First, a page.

There is an old argument that hard cases make bad law, and it may well be-it sounds very likely-that that young lady's custodial sentence will not be upheld. The general point, however, is very clear: it takes a pretty serious crime to get someone sent to prison. As a result, that person has broken their contract with society to such a serious extent that they have lost all these rights: their liberty, their freedom of association and their right to vote.
The law is not unjust. Every citizen knows that the same level of crime that costs them their liberty costs them their vote. What the Court calls a blanket rule, I call uniform justice.
Does my right hon. Friend think it reasonable for the European Court of Human Rights to insist on a right for individuals if those individuals have not bothered either to register to vote or, indeed, to vote when they have not been in custody?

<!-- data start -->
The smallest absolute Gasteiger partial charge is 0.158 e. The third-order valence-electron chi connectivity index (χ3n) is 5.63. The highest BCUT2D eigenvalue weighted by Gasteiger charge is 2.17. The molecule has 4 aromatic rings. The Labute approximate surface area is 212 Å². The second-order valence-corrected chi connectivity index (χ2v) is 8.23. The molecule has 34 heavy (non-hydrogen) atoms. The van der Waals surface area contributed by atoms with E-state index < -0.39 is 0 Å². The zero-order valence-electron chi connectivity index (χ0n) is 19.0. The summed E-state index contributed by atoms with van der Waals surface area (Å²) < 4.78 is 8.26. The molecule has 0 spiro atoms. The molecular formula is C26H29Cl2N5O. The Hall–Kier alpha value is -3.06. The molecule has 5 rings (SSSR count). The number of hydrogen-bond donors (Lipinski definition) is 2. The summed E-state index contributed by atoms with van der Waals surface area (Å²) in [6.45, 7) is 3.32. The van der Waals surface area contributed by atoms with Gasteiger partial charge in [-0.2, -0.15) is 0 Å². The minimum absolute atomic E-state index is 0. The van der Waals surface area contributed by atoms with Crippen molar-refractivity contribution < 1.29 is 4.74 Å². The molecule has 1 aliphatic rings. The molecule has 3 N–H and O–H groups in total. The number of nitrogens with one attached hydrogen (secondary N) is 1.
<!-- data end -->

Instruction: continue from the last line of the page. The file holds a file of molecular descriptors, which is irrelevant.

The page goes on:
My hon. Friend makes an interesting point. It would be quite interesting to see how many prisoners have ever voted, let alone how many voted at every election in the run-up to their incarceration.
The Court also argues that the penalty is not proportionate, but again that is plainly wrong. We are not one of those countries where, when someone is convicted of a criminal offence and sentenced to prison, they lose the right to vote for ever. Such places do exist. Indeed, in one state of the United States, people lose their right to vote de facto for ever, but we are not one of those places. When someone is in prison, they cannot vote; when they are released, all their civic rights are completely reinstated, meaning that that denial is an absolutely proportionate response to the seriousness of the crime. If the sentence reflects the crime, the denial of the vote also reflects the crime.